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One consequence of the COVID-19 pandemic is that colleges across the country have cancelled their graduations. For Black families, many of whom would be celebrating their first college graduates, this news is especially disappointing.

Even though most individuals won’t be able to experience all the pomp and circumstance that typically come with commencement, there’s still much to celebrate as more African Americans are added to the ranks of degree holders. In 2008, fewer than 27% of working-age African Americans (ages 25–64) held at least an associate degree. 10 years later, that figure had climbed to nearly 32%. Clearly, we’ve come a long way — so it’s easy to share the joy from those springtime graduation pictures and videos.

But we’re a long way from conquering the injustices behind that struggle. The truth is, scholarships and other forms of financial aid aren’t covering college costs for African Americans the way people might think. More than any other group, Black students are likely to carry student loan debt well into adulthood — and into graduate school, too. Too many grad students take out new loans while deferring repayment and accruing interest on their previous loans — sometimes at higher rates than I pay on my mortgage. 

All of this adds to the nation’s growing student debt crisis — a crisis that poses a significant threat to the steady upward curve of college attainment among Black students. The stimulus package just passed by Congress includes relief for student borrowers in the form of a six-month pause in loan payments, but this isn’t a long-term solution to the crippling debt that many face.

Inconveniently, this crisis comes at a time when we as a nation should be fortifying our talent base. Experts predict that, by 2025, more than two-thirds of American jobs will require a credential (industry recognized certification, certificate or a degree) beyond the high school diploma. Given all the benefits that come to those who earn such credentials, we must continue to focus on boosting college enrollment and completion rates — and that means we must rethink the way students and their families pay for their programs.

It’s also worth mentioning that not all post-high school credentials are created equal. Some are stackable and come with salary gains along the way. But the cost of obtaining others can outweigh their economic benefits if they don’t lead to meaningful employment. And unfortunately, some students run out of money before they finish. Others — those unlucky enough to attend an institution that closes without warning — are left holding the bag. These students, who wind up with no degree and perhaps no access to their transcripts, are still responsible for repaying their loans. And student loans are the only kind of debt that isn’t discharged during bankruptcy.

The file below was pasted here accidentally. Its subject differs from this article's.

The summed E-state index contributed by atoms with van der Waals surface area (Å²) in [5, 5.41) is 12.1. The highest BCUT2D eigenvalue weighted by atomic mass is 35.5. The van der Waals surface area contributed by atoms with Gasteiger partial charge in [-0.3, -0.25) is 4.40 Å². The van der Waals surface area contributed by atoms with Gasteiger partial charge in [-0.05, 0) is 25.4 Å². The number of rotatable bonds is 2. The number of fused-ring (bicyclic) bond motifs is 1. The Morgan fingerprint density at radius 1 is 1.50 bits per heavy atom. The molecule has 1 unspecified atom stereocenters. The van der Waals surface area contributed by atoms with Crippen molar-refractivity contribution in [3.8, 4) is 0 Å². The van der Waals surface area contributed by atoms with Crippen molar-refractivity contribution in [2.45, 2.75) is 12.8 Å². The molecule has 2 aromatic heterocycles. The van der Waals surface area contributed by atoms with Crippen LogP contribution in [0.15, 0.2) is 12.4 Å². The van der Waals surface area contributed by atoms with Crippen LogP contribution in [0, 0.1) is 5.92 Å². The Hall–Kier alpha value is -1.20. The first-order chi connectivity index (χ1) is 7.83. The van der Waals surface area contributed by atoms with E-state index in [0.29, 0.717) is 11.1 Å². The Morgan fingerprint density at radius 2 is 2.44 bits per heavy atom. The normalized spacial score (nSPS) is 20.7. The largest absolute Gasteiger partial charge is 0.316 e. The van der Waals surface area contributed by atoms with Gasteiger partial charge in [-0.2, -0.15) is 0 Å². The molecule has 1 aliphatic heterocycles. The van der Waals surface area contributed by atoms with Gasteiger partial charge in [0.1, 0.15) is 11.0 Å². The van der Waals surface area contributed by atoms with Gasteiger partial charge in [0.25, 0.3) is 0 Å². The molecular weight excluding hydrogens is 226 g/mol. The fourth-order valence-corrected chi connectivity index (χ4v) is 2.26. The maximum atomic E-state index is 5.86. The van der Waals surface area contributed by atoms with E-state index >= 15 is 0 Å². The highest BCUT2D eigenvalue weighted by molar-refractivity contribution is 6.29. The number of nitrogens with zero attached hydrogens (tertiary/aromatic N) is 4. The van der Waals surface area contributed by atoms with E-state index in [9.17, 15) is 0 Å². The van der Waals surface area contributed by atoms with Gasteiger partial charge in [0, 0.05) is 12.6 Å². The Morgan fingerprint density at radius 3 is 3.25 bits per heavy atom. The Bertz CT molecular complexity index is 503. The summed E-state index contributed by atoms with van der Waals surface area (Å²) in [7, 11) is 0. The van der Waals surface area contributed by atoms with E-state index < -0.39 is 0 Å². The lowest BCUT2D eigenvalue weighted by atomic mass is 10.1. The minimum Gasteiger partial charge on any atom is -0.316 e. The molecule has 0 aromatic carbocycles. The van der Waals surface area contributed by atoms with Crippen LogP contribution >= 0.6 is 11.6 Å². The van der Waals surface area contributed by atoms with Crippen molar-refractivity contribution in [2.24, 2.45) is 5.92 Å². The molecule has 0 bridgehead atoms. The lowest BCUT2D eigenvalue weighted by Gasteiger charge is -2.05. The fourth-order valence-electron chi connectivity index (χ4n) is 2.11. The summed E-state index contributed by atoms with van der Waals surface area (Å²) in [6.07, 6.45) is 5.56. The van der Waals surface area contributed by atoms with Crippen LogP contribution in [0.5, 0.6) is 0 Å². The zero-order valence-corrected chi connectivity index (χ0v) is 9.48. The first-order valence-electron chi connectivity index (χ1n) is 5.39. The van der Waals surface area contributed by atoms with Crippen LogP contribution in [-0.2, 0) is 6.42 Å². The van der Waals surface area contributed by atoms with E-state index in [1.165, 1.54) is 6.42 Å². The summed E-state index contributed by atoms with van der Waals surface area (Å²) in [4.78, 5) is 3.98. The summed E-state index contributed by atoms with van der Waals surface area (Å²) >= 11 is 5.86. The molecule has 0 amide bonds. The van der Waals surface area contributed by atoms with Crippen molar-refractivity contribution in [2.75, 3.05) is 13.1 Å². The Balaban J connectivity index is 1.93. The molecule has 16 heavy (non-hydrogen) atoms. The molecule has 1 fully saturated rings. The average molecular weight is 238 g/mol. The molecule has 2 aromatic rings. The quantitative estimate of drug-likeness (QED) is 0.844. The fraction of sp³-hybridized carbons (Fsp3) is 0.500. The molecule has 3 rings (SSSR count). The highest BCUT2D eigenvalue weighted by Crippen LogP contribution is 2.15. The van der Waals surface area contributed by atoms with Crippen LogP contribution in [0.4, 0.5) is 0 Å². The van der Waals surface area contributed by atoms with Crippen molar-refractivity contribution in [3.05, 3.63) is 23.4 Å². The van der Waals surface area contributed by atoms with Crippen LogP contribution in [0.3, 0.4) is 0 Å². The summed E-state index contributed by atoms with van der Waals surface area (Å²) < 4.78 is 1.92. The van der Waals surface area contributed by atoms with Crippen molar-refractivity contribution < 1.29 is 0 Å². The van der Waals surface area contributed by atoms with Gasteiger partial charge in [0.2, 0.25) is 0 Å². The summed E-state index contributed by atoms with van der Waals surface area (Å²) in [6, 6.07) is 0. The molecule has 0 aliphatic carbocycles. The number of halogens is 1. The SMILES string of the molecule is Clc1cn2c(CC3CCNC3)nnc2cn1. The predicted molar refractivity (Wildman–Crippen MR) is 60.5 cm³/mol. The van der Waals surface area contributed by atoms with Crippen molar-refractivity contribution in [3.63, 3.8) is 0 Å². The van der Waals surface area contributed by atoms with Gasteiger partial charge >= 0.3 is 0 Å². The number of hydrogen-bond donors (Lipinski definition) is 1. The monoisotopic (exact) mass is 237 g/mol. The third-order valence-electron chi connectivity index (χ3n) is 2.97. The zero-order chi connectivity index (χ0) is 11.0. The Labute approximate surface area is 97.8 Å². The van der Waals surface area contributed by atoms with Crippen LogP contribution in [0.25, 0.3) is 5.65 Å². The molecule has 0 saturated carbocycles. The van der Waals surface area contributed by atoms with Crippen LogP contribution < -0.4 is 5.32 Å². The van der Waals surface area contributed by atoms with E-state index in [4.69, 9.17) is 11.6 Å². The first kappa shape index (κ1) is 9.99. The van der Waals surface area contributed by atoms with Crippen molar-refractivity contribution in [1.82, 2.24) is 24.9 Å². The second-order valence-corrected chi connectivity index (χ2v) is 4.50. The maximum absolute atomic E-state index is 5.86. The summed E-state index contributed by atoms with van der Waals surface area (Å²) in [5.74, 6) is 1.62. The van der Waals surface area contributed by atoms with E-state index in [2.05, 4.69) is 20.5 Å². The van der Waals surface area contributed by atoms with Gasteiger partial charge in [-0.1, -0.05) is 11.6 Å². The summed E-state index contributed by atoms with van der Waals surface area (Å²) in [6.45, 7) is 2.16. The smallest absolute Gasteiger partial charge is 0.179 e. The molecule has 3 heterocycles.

And funding problems aren’t limited to students seeking their first credential beyond high school. In fact, a new study from the Center for American Progress shows that African American graduate students are the biggest borrowers: 79% take out federal student loans, compared with just 56% of whites. Also, on average, Black graduate students borrow 25% more than their white peers. They may feel they have to, the report suggests, because without an advanced degree, few African Americans come close to achieving the earnings of their white counterparts. Take Black women, in particular. On average, those who have earned graduate degrees are compensated at the same rate as white men with high school diplomas. The economic imbalances are even more pronounced if Black women take on student debt — and worse still if they don’t earn the credential they sought to get.

As you can see, the college affordability issue is multilayered, very complex and in need of serious reform. As we work to redesign the higher education system so that it better supports today’s students, all of us — moms and dads included — must change the way we think about paying for college.  

Maybe your alma mater isn’t the best fit for your son or daughter. Could they get a high-quality, less-expensive degree someplace else? Does a college pedigree matter in your chosen field? What other options exist besides elite schools? Starting at a community college and transferring to a four-year institution is a more affordable pathway that may not require you to take out any loans. Whatever path you choose, it’s important that everyone has options. Taking on some debt is a wise investment if you (1) finish your program, and (2) can get on a career path that allows you to pay off that debt in a reasonable amount of time.

These are the conversations Black families need to have around the dinner table. We must educate ourselves about the array of higher education options that exist and how to best finance them instead of causing long-term financial ruin.

So yes, we've come a long way — but we have a long way to go. It's not over until you win.


Danette Gerald Howard is Senior Vice President and Chief Strategy Officer for the Lumina Foundation, a nonprofit and research organization that is committed to making opportunities for learning beyond high school available to all.